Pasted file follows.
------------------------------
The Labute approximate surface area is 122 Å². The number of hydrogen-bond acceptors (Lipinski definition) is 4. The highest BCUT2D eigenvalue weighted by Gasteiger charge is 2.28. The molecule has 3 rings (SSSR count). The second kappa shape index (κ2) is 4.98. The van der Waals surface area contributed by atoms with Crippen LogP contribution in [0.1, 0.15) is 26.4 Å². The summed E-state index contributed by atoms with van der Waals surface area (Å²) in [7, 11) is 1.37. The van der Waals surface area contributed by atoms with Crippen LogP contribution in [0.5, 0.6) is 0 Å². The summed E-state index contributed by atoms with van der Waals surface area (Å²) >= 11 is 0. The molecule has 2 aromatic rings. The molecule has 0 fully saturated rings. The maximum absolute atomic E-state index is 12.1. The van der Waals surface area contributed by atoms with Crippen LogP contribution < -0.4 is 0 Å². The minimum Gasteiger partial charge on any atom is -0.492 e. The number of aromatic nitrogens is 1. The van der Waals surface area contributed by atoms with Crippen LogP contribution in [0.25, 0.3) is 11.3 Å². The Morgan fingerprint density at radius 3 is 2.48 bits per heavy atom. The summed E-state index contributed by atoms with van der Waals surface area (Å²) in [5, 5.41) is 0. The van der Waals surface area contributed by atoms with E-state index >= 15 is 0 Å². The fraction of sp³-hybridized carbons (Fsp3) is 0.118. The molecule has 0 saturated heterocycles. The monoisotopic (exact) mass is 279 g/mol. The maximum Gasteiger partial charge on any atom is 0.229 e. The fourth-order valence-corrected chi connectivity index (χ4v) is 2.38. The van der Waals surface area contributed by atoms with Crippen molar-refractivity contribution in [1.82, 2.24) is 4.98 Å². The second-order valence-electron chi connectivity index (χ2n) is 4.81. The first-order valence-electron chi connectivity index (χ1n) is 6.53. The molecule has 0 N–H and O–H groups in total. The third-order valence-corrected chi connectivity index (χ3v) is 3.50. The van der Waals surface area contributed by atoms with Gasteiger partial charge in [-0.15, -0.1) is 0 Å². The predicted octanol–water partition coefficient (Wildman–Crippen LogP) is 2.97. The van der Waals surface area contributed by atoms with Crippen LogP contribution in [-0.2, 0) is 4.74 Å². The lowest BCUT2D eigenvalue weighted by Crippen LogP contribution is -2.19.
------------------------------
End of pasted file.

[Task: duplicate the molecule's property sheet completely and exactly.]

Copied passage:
The Labute approximate surface area is 122 Å². The number of hydrogen-bond acceptors (Lipinski definition) is 4. The highest BCUT2D eigenvalue weighted by Gasteiger charge is 2.28. The molecule has 3 rings (SSSR count). The second kappa shape index (κ2) is 4.98. The van der Waals surface area contributed by atoms with Crippen LogP contribution in [0.1, 0.15) is 26.4 Å². The summed E-state index contributed by atoms with van der Waals surface area (Å²) in [7, 11) is 1.37. The van der Waals surface area contributed by atoms with Crippen LogP contribution in [0.5, 0.6) is 0 Å². The summed E-state index contributed by atoms with van der Waals surface area (Å²) >= 11 is 0. The molecule has 2 aromatic rings. The molecule has 0 fully saturated rings. The maximum absolute atomic E-state index is 12.1. The van der Waals surface area contributed by atoms with Crippen LogP contribution < -0.4 is 0 Å². The minimum Gasteiger partial charge on any atom is -0.492 e. The number of aromatic nitrogens is 1. The van der Waals surface area contributed by atoms with Crippen LogP contribution in [0.25, 0.3) is 11.3 Å². The Morgan fingerprint density at radius 3 is 2.48 bits per heavy atom. The summed E-state index contributed by atoms with van der Waals surface area (Å²) in [5, 5.41) is 0. The van der Waals surface area contributed by atoms with E-state index >= 15 is 0 Å². The fraction of sp³-hybridized carbons (Fsp3) is 0.118. The molecule has 0 saturated heterocycles. The monoisotopic (exact) mass is 279 g/mol. The maximum Gasteiger partial charge on any atom is 0.229 e. The fourth-order valence-corrected chi connectivity index (χ4v) is 2.38. The van der Waals surface area contributed by atoms with Crippen molar-refractivity contribution in [1.82, 2.24) is 4.98 Å². The second-order valence-electron chi connectivity index (χ2n) is 4.81. The first-order valence-electron chi connectivity index (χ1n) is 6.53. The molecule has 0 N–H and O–H groups in total. The third-order valence-corrected chi connectivity index (χ3v) is 3.50. The van der Waals surface area contributed by atoms with Gasteiger partial charge in [-0.15, -0.1) is 0 Å². The predicted octanol–water partition coefficient (Wildman–Crippen LogP) is 2.97. The van der Waals surface area contributed by atoms with Crippen LogP contribution in [-0.2, 0) is 4.74 Å². The lowest BCUT2D eigenvalue weighted by Crippen LogP contribution is -2.19.